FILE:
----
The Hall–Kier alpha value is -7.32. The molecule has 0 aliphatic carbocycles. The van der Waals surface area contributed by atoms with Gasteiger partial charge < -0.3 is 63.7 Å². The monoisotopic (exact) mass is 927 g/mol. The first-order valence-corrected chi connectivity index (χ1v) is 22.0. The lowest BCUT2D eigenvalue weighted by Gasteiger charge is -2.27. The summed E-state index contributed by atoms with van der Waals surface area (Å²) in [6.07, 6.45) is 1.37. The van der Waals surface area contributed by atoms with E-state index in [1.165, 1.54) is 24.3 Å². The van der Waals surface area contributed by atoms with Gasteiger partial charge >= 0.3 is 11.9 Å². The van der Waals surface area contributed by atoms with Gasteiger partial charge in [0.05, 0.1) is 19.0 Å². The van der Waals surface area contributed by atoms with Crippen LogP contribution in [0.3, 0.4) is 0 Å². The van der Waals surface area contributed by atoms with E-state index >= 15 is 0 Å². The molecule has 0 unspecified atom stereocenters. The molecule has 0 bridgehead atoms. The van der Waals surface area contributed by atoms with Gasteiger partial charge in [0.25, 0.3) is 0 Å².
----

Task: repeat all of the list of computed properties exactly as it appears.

The Hall–Kier alpha value is -7.32. The molecule has 0 aliphatic carbocycles. The van der Waals surface area contributed by atoms with Gasteiger partial charge < -0.3 is 63.7 Å². The monoisotopic (exact) mass is 927 g/mol. The first-order valence-corrected chi connectivity index (χ1v) is 22.0. The lowest BCUT2D eigenvalue weighted by Gasteiger charge is -2.27. The summed E-state index contributed by atoms with van der Waals surface area (Å²) in [6.07, 6.45) is 1.37. The van der Waals surface area contributed by atoms with E-state index in [1.165, 1.54) is 24.3 Å². The van der Waals surface area contributed by atoms with Gasteiger partial charge >= 0.3 is 11.9 Å². The van der Waals surface area contributed by atoms with Gasteiger partial charge in [0.05, 0.1) is 19.0 Å². The van der Waals surface area contributed by atoms with Crippen LogP contribution in [0.3, 0.4) is 0 Å². The van der Waals surface area contributed by atoms with E-state index >= 15 is 0 Å². The molecule has 0 unspecified atom stereocenters. The molecule has 0 bridgehead atoms. The van der Waals surface area contributed by atoms with Gasteiger partial charge in [0.25, 0.3) is 0 Å².